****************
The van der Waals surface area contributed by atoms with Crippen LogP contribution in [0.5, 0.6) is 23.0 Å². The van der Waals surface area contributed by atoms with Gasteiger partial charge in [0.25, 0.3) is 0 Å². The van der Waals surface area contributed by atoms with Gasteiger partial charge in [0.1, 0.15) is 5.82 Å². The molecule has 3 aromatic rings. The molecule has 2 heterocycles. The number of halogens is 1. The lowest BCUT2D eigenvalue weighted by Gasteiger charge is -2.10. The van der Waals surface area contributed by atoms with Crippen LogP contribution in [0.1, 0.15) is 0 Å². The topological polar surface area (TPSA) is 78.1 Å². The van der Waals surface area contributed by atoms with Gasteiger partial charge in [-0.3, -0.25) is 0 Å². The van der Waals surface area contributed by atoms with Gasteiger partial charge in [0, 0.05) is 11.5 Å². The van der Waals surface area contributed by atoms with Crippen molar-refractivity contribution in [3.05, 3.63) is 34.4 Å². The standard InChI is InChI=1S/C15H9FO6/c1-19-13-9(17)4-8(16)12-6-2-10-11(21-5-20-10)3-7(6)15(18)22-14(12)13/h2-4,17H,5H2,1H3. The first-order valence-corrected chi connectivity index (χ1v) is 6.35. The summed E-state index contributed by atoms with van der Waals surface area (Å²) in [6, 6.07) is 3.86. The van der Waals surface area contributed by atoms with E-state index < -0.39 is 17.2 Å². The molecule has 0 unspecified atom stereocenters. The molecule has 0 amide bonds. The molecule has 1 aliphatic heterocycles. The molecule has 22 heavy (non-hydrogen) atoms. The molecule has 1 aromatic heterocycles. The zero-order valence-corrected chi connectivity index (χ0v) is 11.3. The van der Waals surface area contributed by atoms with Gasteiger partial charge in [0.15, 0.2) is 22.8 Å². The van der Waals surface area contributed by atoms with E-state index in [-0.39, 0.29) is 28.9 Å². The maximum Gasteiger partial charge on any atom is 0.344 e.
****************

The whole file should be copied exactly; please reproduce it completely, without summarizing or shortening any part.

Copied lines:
The van der Waals surface area contributed by atoms with Crippen LogP contribution in [0.5, 0.6) is 23.0 Å². The van der Waals surface area contributed by atoms with Gasteiger partial charge in [0.25, 0.3) is 0 Å². The van der Waals surface area contributed by atoms with Gasteiger partial charge in [0.1, 0.15) is 5.82 Å². The molecule has 3 aromatic rings. The molecule has 2 heterocycles. The number of halogens is 1. The lowest BCUT2D eigenvalue weighted by Gasteiger charge is -2.10. The van der Waals surface area contributed by atoms with Crippen LogP contribution in [0.1, 0.15) is 0 Å². The topological polar surface area (TPSA) is 78.1 Å². The van der Waals surface area contributed by atoms with Gasteiger partial charge in [-0.3, -0.25) is 0 Å². The van der Waals surface area contributed by atoms with Gasteiger partial charge in [0, 0.05) is 11.5 Å². The van der Waals surface area contributed by atoms with Crippen molar-refractivity contribution in [3.05, 3.63) is 34.4 Å². The standard InChI is InChI=1S/C15H9FO6/c1-19-13-9(17)4-8(16)12-6-2-10-11(21-5-20-10)3-7(6)15(18)22-14(12)13/h2-4,17H,5H2,1H3. The first-order valence-corrected chi connectivity index (χ1v) is 6.35. The summed E-state index contributed by atoms with van der Waals surface area (Å²) in [6, 6.07) is 3.86. The van der Waals surface area contributed by atoms with E-state index < -0.39 is 17.2 Å². The molecule has 0 unspecified atom stereocenters. The molecule has 0 amide bonds. The molecule has 1 aliphatic heterocycles. The molecule has 22 heavy (non-hydrogen) atoms. The molecule has 1 aromatic heterocycles. The zero-order valence-corrected chi connectivity index (χ0v) is 11.3. The van der Waals surface area contributed by atoms with Gasteiger partial charge in [0.15, 0.2) is 22.8 Å². The van der Waals surface area contributed by atoms with E-state index in [-0.39, 0.29) is 28.9 Å². The maximum Gasteiger partial charge on any atom is 0.344 e.